[time-nuts] How does one actually do Allan variation graphs?
lists at rtty.us
Sun Nov 14 16:44:52 UTC 2010
1) All the knobs and switches are intact and working
2) All the led's in the display work
3) All the alarm and indicator LED's work
4) The input amps are good
5) All the connectors are intact
6) The OCXO is good / on frequency
7) It passes the diags
8) Jitter is down below 100 ps ( should be below 40)
9) You can check all this out before purchace. Let the beast warm up for at least an hour before you check it.
Something in the $180 to $260 range is probably fair depending on cosmetics. You might start out at $150 in order to compromise at $200. I certainly would not pay over $300. I know the list sounds a bit long, but I've seen 5370's with problems in each of those areas. Pretty much anything damaged / non-functional would knock a pretty good chunk off the price.
On Nov 14, 2010, at 11:29 AM, William H. Fite wrote:
> What is a reasonable price for a 5370A? Local guy here is trying to hawk
> one to me. Not cosmetically perfect but fully operational.
> Yes, I know someone is going to say, "I got one for 50 bucks." But really,
> what is a fair price?
> On Sun, Nov 14, 2010 at 10:48 AM, Magnus Danielson <
> magnus at rubidium.dyndns.org> wrote:
>> On 11/14/2010 09:41 AM, John Miles wrote:
>>> I’ve looked at Wikipedia and I am as lost as when I started.
>>>> Could someone walk me through the process step by step and also
>>>> tell me what test equipment is required?
>>> Besides the pointers at www.leapsecond.com , I've collected a few links
>>> at http://www.ke5fx.com/stability.htm that may be helpful.
>>> The first .PDF link on that page is my presentation from the Microwave
>>> Update conference a few weeks ago. It was meant as an introductory
>>> "Stability Measurement for Radio Nuts" talk, discussing the state of the
>>> commercial art in light of what's available to hobbyists.
>>> The NIST links under "General timing and noise metrology", in particular
>>> this one ( http://tf.nist.gov/general/pdf/2220.pdf ) are excellent.
>>> If you have an HP 5370A/B counter and a GPIB interface you can do a lot of
>>> good measurement work. With the appropriate software you can make
>>> conventional strip-chart style plots of frequency and phase, as well as ADEV
>>> and similar plots. Unless you are a software nut you probably do not want
>>> to homebrew the necessary code to do this. Most people don't use the same
>>> program for acquisition and plotting; a script or batch file does the job of
>>> reading the data from the counter and spooling it to a text file, while a
>>> program like Stable32 or Ulrich Bangert's (search on df6jb plotter) renders
>>> the graphics.
>>> My own app (TimeLab) is an exception, in that it attempts to do a good job
>>> at both data acquisition and rendering. It's still under heavy
>>> construction. Right now I'm rewriting all of the acquisition routines to
>>> support, among other things, the use of more than one GPIB counter at once.
>>> Given that you have an HP 5370 available, if you wanted a walkthrough, you
>>> could try something along these lines:
>>> 1) Get an NI or Prologix GPIB adapter, install per manufacturer's
>>> 2) Download the current TimeLab beta. You have two options here:
>>> http://www.ke5fx.com/timelab/setup.exe -- Graphically ugly but
>>> better tested
>>> http://www.ke5fx.com/timelab/setup_temp.exe -- Nicer looking, but
>>> more likely to have bugs, and some features have yet to be ported over to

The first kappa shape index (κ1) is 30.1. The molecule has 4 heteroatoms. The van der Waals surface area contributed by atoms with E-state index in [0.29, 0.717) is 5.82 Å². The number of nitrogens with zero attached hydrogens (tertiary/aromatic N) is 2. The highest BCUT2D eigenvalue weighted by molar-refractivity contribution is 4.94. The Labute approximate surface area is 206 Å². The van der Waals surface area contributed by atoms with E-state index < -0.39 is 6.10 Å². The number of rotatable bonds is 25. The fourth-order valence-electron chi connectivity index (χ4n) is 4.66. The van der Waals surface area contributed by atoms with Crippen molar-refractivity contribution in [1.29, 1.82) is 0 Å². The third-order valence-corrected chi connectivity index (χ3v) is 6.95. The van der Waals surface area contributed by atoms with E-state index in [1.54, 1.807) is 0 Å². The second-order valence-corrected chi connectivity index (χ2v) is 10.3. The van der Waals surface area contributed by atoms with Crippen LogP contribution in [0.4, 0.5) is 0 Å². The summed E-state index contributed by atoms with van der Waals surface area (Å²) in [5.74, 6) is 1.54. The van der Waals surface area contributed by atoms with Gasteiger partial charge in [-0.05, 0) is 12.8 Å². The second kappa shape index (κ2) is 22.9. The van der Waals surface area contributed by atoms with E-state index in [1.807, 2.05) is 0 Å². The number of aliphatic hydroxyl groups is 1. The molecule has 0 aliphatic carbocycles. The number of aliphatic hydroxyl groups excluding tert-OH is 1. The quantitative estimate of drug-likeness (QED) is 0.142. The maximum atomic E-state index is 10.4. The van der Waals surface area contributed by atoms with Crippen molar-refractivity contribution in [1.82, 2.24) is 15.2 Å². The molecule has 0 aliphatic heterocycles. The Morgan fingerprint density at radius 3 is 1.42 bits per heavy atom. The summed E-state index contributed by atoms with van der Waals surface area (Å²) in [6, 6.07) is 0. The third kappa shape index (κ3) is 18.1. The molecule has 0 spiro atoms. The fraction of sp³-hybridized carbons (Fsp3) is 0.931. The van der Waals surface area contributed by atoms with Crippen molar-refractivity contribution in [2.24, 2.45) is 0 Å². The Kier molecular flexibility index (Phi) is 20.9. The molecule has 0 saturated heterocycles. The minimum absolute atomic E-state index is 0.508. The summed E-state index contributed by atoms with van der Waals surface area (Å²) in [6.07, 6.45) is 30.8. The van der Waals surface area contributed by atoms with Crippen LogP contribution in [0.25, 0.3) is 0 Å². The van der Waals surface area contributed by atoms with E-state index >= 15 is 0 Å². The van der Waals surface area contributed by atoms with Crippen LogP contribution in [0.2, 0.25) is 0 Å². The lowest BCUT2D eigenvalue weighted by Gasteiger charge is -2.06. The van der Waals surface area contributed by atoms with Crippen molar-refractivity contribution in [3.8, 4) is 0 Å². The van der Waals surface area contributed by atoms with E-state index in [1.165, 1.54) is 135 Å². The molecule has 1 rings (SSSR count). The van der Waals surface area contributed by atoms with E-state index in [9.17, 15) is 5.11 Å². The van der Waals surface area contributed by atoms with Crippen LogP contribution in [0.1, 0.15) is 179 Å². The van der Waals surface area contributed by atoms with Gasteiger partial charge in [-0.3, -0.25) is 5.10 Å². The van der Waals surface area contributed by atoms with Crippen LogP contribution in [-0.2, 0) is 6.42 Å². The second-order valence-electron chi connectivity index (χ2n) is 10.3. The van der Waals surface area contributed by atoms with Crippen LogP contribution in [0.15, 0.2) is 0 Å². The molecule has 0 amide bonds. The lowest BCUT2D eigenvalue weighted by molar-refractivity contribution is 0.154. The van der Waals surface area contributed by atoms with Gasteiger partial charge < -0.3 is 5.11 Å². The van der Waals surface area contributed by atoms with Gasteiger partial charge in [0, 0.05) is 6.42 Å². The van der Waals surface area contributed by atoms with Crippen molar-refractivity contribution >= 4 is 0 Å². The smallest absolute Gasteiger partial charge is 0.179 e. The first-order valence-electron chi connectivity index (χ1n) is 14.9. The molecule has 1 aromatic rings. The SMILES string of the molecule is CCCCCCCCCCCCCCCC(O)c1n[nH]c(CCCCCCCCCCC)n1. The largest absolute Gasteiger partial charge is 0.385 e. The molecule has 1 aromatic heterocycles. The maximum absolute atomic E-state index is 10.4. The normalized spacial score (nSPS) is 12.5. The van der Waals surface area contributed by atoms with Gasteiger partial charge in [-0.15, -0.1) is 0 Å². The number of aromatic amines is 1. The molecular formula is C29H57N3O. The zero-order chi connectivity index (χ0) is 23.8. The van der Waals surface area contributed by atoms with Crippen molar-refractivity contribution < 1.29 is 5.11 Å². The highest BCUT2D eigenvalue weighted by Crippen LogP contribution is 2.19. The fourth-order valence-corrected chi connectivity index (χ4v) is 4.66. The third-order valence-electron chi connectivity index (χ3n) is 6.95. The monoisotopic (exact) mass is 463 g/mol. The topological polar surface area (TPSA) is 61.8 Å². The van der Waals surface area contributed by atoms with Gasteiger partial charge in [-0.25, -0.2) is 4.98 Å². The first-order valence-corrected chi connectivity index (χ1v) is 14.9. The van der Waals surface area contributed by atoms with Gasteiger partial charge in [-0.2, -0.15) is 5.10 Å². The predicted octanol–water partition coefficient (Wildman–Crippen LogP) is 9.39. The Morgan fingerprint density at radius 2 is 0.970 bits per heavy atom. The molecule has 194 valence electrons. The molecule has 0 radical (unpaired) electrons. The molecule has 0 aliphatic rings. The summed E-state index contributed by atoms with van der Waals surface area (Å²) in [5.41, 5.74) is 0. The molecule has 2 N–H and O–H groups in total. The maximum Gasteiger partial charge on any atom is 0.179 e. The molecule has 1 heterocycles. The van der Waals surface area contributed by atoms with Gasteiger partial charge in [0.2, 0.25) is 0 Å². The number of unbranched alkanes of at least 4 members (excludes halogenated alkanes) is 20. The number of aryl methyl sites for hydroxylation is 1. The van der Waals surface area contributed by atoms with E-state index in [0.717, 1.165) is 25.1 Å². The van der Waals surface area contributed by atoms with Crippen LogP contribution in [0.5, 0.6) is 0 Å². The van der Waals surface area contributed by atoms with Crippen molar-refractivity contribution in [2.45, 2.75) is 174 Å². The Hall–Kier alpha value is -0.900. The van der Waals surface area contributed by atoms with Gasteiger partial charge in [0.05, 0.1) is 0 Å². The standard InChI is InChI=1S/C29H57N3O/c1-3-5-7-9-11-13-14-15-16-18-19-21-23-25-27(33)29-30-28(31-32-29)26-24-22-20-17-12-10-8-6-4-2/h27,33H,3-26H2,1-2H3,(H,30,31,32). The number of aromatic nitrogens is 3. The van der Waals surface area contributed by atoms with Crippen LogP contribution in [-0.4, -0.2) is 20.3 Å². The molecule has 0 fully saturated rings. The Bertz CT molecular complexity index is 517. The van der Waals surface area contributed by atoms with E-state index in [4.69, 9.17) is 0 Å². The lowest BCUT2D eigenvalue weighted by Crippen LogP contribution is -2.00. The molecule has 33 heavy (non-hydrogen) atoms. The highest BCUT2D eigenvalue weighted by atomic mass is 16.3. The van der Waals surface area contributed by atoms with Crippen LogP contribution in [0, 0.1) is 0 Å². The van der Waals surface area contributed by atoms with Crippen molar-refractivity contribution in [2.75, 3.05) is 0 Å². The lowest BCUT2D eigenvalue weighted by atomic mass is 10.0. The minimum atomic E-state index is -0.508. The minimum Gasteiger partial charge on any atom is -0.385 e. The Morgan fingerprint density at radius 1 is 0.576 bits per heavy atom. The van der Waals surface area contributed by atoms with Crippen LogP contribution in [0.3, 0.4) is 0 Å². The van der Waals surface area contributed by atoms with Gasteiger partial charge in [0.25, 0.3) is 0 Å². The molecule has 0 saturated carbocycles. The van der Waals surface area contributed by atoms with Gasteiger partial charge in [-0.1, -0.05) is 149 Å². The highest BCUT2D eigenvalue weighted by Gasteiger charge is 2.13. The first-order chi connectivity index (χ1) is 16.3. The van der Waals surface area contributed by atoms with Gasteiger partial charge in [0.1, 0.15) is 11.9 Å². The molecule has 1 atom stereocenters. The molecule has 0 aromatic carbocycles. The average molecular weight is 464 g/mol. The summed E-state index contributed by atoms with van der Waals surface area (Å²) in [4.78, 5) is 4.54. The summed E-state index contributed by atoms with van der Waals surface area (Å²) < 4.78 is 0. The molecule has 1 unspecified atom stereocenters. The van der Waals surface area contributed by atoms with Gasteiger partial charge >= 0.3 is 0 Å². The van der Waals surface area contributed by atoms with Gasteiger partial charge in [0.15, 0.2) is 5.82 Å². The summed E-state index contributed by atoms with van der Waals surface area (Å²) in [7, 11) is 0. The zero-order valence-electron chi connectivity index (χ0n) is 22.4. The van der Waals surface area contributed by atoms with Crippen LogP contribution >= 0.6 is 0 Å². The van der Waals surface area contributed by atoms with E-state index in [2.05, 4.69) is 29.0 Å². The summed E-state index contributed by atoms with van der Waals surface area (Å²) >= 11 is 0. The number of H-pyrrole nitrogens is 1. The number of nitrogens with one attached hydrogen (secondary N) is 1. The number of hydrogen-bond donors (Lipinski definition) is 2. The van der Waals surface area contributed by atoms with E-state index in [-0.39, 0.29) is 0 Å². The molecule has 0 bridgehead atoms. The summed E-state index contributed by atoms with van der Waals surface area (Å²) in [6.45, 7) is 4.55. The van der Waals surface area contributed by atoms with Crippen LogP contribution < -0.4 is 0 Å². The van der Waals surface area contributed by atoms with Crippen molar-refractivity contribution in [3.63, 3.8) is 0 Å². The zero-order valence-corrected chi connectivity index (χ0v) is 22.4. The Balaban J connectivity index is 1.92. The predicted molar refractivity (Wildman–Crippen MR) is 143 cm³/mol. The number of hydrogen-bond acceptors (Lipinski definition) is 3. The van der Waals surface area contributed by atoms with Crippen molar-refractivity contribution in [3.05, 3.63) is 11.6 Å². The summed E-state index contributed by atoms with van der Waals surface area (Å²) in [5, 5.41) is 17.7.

>>> the new codebase. Use this one for the instructions below.
>>> 3) Decide whether you want your HP 5370A/B to run in talk-only mode or
>>> addressable mode and set its DIP switch accordingly. The software will work
>>> either way since it doesn't actually try to control the counter, but for a
>>> 5370 I'd use addressable mode unless you have a reason not to.
>>> 4) Set up a basic frequency measurement to begin with. Feed a 10 MHz
>>> signal or whatever into the STOP jack, and hit FREQ and 1s.
>>> 5) In TimeLab, select Acquire->Acquire from HP 5370A/B, and then select
>>> the NI interface or the Prologix interface's COM port from the list. Hit
>>> the "Monitor" button and you should start seeing the counter's frequency
>>> readings scroll by. If not, find out why before going any further.
>>> 6) Hit "Start Measurement." After a few readings have come in, you should
>>> see your ADEV plot start to take shape.
>>> 7) Hit the 'f' key to switch to a frequency-difference chart, or the 'p'
>>> key for a phase-difference chart. The 'y' key will toggle the Y-axis
>>> between easy-to-read round numbers and full display range.
>>> You can get somewhat cleaner measurements from the 5370 if you use
>>> time-interval mode rather than frequency mode, but time-interval
>>> measurements require a 1-pps or similar source and some additional setup
>> 0) Essentially whatever source you have (crystal, Rubidium, Cesium, GPSDO)
>> unless you haven't done it before, turn it on well in advance. I prefer days
>> over hours. Locked crystals such as Rubidium, Cesium and GPSDOs will cancel
>> the last part of the oscillator drift but depending on details performance
>> may be more or less compromised by this drift. I think this is one of the
>> practical details one should not miss.
>> I for one thinks that using a trigger signal such as the PPS or more
>> preferably a higher frequency trigger is worthwhile, as you get a more
>> stable rate of read-outs. Also, it gives a larger amount of raw data,
>> allowing for the increased degrees of freedom and quicker convergence of
>> Do use TimeLab, I think it is a great way to get going. It's also fun to
>> see the curve converge as more data comes in...
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